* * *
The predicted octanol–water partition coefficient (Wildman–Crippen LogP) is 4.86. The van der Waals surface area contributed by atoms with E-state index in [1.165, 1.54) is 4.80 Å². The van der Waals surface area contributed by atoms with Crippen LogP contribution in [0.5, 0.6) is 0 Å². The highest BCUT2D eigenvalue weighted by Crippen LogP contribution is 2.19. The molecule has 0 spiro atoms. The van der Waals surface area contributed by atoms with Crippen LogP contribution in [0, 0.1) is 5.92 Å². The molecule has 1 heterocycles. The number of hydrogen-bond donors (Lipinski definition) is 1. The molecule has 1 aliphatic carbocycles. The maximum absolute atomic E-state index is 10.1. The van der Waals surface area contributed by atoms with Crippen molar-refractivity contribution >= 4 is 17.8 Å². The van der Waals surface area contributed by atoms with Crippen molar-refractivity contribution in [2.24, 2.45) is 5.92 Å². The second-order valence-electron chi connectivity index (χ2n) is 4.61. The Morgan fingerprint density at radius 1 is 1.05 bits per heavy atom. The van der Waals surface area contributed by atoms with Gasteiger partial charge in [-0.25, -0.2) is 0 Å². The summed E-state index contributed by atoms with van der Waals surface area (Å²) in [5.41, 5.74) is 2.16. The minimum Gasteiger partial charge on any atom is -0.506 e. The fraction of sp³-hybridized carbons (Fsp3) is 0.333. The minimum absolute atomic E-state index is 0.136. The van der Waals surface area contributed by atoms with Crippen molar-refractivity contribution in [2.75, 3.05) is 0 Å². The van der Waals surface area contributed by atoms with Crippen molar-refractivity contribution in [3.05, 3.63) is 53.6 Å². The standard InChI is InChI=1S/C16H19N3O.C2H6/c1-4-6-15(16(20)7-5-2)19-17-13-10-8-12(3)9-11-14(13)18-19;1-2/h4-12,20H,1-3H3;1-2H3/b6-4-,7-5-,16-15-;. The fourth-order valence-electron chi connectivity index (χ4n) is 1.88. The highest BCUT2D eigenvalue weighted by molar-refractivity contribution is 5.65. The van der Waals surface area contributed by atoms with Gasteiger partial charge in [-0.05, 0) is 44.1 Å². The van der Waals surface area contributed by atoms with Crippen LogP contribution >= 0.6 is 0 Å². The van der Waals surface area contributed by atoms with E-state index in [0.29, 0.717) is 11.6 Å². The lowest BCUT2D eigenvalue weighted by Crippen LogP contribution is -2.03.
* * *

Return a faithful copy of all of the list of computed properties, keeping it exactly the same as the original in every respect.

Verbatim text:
The predicted octanol–water partition coefficient (Wildman–Crippen LogP) is 4.86. The van der Waals surface area contributed by atoms with E-state index in [1.165, 1.54) is 4.80 Å². The van der Waals surface area contributed by atoms with Crippen LogP contribution in [0.5, 0.6) is 0 Å². The highest BCUT2D eigenvalue weighted by Crippen LogP contribution is 2.19. The molecule has 0 spiro atoms. The van der Waals surface area contributed by atoms with Crippen LogP contribution in [0, 0.1) is 5.92 Å². The molecule has 1 heterocycles. The number of hydrogen-bond donors (Lipinski definition) is 1. The molecule has 1 aliphatic carbocycles. The maximum absolute atomic E-state index is 10.1. The van der Waals surface area contributed by atoms with Crippen molar-refractivity contribution >= 4 is 17.8 Å². The van der Waals surface area contributed by atoms with Crippen molar-refractivity contribution in [2.24, 2.45) is 5.92 Å². The second-order valence-electron chi connectivity index (χ2n) is 4.61. The Morgan fingerprint density at radius 1 is 1.05 bits per heavy atom. The van der Waals surface area contributed by atoms with Gasteiger partial charge in [-0.25, -0.2) is 0 Å². The summed E-state index contributed by atoms with van der Waals surface area (Å²) in [5.41, 5.74) is 2.16. The minimum Gasteiger partial charge on any atom is -0.506 e. The fraction of sp³-hybridized carbons (Fsp3) is 0.333. The minimum absolute atomic E-state index is 0.136. The van der Waals surface area contributed by atoms with Crippen molar-refractivity contribution in [2.75, 3.05) is 0 Å². The van der Waals surface area contributed by atoms with Crippen molar-refractivity contribution in [3.05, 3.63) is 53.6 Å². The standard InChI is InChI=1S/C16H19N3O.C2H6/c1-4-6-15(16(20)7-5-2)19-17-13-10-8-12(3)9-11-14(13)18-19;1-2/h4-12,20H,1-3H3;1-2H3/b6-4-,7-5-,16-15-;. The fourth-order valence-electron chi connectivity index (χ4n) is 1.88. The highest BCUT2D eigenvalue weighted by molar-refractivity contribution is 5.65. The van der Waals surface area contributed by atoms with Gasteiger partial charge in [-0.05, 0) is 44.1 Å². The van der Waals surface area contributed by atoms with Crippen LogP contribution >= 0.6 is 0 Å². The van der Waals surface area contributed by atoms with E-state index in [0.29, 0.717) is 11.6 Å². The lowest BCUT2D eigenvalue weighted by Crippen LogP contribution is -2.03.